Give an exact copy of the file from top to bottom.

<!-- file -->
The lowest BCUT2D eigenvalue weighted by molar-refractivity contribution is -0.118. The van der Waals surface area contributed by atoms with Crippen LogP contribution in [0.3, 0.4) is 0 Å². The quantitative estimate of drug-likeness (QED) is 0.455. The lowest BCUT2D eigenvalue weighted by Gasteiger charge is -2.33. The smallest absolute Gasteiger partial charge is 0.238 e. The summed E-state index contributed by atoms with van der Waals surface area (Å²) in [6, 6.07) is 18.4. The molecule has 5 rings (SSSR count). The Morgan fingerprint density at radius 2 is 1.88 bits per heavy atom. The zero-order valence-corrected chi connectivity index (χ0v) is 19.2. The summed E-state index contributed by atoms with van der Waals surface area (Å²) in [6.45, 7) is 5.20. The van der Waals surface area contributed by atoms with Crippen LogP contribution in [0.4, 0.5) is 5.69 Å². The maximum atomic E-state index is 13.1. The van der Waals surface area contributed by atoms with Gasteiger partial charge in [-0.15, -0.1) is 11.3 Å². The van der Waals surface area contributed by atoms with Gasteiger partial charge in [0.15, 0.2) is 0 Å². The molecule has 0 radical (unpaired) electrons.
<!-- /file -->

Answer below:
The lowest BCUT2D eigenvalue weighted by molar-refractivity contribution is -0.118. The van der Waals surface area contributed by atoms with Crippen LogP contribution in [0.3, 0.4) is 0 Å². The quantitative estimate of drug-likeness (QED) is 0.455. The lowest BCUT2D eigenvalue weighted by Gasteiger charge is -2.33. The smallest absolute Gasteiger partial charge is 0.238 e. The summed E-state index contributed by atoms with van der Waals surface area (Å²) in [6, 6.07) is 18.4. The molecule has 5 rings (SSSR count). The Morgan fingerprint density at radius 2 is 1.88 bits per heavy atom. The zero-order valence-corrected chi connectivity index (χ0v) is 19.2. The summed E-state index contributed by atoms with van der Waals surface area (Å²) in [6.45, 7) is 5.20. The van der Waals surface area contributed by atoms with Crippen LogP contribution in [0.4, 0.5) is 5.69 Å². The maximum atomic E-state index is 13.1. The van der Waals surface area contributed by atoms with Gasteiger partial charge in [-0.15, -0.1) is 11.3 Å². The van der Waals surface area contributed by atoms with Gasteiger partial charge in [0.15, 0.2) is 0 Å². The molecule has 0 radical (unpaired) electrons.